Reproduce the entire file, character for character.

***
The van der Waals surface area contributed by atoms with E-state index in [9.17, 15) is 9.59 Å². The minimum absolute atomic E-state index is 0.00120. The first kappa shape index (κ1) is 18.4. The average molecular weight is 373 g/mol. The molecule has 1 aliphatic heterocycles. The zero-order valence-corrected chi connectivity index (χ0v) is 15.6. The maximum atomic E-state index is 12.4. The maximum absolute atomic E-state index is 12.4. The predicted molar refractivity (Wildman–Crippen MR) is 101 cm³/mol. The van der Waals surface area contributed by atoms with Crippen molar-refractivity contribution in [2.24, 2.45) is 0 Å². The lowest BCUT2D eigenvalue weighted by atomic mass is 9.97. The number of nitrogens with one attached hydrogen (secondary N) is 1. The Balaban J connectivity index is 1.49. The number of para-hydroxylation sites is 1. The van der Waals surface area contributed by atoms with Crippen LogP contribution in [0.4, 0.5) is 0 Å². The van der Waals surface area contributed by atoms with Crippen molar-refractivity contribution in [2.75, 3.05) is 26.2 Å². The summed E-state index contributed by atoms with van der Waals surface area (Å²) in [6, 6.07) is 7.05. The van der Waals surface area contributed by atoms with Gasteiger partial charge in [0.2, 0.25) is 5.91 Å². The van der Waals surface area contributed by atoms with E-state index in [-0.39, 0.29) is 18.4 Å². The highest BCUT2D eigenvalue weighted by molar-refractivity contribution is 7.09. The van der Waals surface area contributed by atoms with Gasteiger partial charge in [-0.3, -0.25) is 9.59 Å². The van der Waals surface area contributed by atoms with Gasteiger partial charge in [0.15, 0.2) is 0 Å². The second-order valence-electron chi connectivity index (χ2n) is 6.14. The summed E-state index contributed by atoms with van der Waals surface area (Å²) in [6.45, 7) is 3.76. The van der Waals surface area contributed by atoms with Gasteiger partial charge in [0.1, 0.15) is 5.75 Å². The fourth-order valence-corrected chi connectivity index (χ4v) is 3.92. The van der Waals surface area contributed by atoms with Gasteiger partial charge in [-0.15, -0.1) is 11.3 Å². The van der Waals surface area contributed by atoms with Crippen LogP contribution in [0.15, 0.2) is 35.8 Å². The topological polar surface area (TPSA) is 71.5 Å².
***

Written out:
The van der Waals surface area contributed by atoms with E-state index in [9.17, 15) is 9.59 Å². The minimum absolute atomic E-state index is 0.00120. The first kappa shape index (κ1) is 18.4. The average molecular weight is 373 g/mol. The molecule has 1 aliphatic heterocycles. The zero-order valence-corrected chi connectivity index (χ0v) is 15.6. The maximum atomic E-state index is 12.4. The maximum absolute atomic E-state index is 12.4. The predicted molar refractivity (Wildman–Crippen MR) is 101 cm³/mol. The van der Waals surface area contributed by atoms with Crippen molar-refractivity contribution in [2.24, 2.45) is 0 Å². The lowest BCUT2D eigenvalue weighted by atomic mass is 9.97. The number of nitrogens with one attached hydrogen (secondary N) is 1. The Balaban J connectivity index is 1.49. The number of para-hydroxylation sites is 1. The van der Waals surface area contributed by atoms with Crippen LogP contribution in [0.4, 0.5) is 0 Å². The van der Waals surface area contributed by atoms with Crippen molar-refractivity contribution in [2.75, 3.05) is 26.2 Å². The summed E-state index contributed by atoms with van der Waals surface area (Å²) in [6, 6.07) is 7.05. The van der Waals surface area contributed by atoms with Gasteiger partial charge in [0.2, 0.25) is 5.91 Å². The van der Waals surface area contributed by atoms with E-state index in [-0.39, 0.29) is 18.4 Å². The highest BCUT2D eigenvalue weighted by molar-refractivity contribution is 7.09. The van der Waals surface area contributed by atoms with Gasteiger partial charge in [-0.3, -0.25) is 9.59 Å². The van der Waals surface area contributed by atoms with Gasteiger partial charge in [0.15, 0.2) is 0 Å². The second-order valence-electron chi connectivity index (χ2n) is 6.14. The summed E-state index contributed by atoms with van der Waals surface area (Å²) in [6.45, 7) is 3.76. The van der Waals surface area contributed by atoms with Gasteiger partial charge in [0.1, 0.15) is 5.75 Å². The fourth-order valence-corrected chi connectivity index (χ4v) is 3.92. The van der Waals surface area contributed by atoms with Gasteiger partial charge in [-0.15, -0.1) is 11.3 Å². The van der Waals surface area contributed by atoms with Crippen LogP contribution in [0.15, 0.2) is 35.8 Å². The topological polar surface area (TPSA) is 71.5 Å².